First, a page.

Bristol banter continued

Monday morning I woke up bright and early (slightly the worse for wear, I’ll admit!) and made my way down to the harbour for the BBC Bristol Food Connections Festival that was the original reason for my going to the city. Finally, despite all the confusion and setbacks, I was going to see Donal Skehan cooking in real life!


Along the way I stopped to have a look at the beautiful Bristol University. I really wish I had a better camera so that I could give you a proper look at the height of this place, it was stunning! I would love a chance to have a mooch around inside it as well.


I made it to the lovely harbour, and had to queue for a while before getting a seat in the pavilion where Donal would be filmed.


Unfortunately, phones and cameras weren’t allowed after this point, but I can assure you that Donal was great! He cooked chilli and lemongrass chicken and Mexican fish tacos. From where I was sitting, I could tell they smelled divine! They’re definitely on my list to cook for dinner one of these days.

After the demonstration I made my way around the festival. Unluckily for me, it was more aimed at littlies than big kids like me! I suppose it didn’t help that I spend far too much time in the working day looking at tongues and had zero desire to loo at stalls featuring tongues and taste buds and the like!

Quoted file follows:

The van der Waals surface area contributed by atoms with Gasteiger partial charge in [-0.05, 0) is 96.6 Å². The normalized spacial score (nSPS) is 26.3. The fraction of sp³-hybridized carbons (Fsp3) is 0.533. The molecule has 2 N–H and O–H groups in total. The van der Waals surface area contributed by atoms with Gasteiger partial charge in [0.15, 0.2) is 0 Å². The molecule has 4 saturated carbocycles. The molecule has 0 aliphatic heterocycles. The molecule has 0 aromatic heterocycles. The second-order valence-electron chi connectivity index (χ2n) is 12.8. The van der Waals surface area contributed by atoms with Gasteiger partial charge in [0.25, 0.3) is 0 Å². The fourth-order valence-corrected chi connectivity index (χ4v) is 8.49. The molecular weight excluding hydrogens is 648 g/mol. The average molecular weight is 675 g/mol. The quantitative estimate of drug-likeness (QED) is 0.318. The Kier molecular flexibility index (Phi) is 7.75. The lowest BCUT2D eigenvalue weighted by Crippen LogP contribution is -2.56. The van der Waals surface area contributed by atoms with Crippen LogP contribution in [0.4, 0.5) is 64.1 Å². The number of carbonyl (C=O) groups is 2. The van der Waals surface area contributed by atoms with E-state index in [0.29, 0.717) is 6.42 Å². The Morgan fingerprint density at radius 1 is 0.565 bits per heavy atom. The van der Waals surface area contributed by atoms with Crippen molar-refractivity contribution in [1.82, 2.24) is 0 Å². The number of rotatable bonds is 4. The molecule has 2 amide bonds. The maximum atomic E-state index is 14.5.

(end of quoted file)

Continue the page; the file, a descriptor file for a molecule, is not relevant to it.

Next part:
I headed back out to explore Bristol, and came across these intriguing ship masts. As I drew nearer, I realised they were over the wrong side of the river and as my poor feet were complaining once again, I made the executive decision to see what else the city had to offer me.


I continued to be wowed by the architecture, including the Cathedral School above….



….. and more of the exterior of the cathedral itself. I decided that as the outside was so beautiful, I really needed to have a nose about the inside. But first, sustenance!


Continuing on my British theme, I went for an award-winning chicken and leek Traditional Cornish Pasty from the Chough Bakery stall at the festival. It was lovely and warm and filling, though perhaps not the usual sort of thing I’d go for, being more of a veggie lover myself. As I sat on a bench in the sunshine munching away, who should come along, but Kiwi Craig! We had a good chat about our plans for the day, and Craig told me about the Cabot Tower, which was about ten minutes walk up a hill nearby. Thinking of my aching feet, I declined to join him, figuring that the church would be enough for me. We parted ways once again, and I made my way into Bristol Cathedral.

Wow is all I can say. Wow wow wow. I love old churches. I love the architecture and the atmosphere. I’ve seen churches in Ireland, America, India, Russia, but I think I may have found one of the most beautiful church I’ve ever seen. I’ve always thought it a bit OTT when people say something took their breath away (is that really possible?), but when I entered this place, I really did stand there stunned and breathless for a minute. There were medieval tombs, and newer chapels, and cracked tiles, and towering arches and the most incredible vaulted ceiling. I could have spent hours there. Unfortunately, I’ve never felt too comfortable taking pictures in churches, it seems a bit disrespectful or something, especially as people were buried there. So you will have to go there yourself to see what it’s like!

I had intended to finish off my Bristol adventure here, but this is turning into quite a long post again so I will have to leave you waiting for it’s conclusion!


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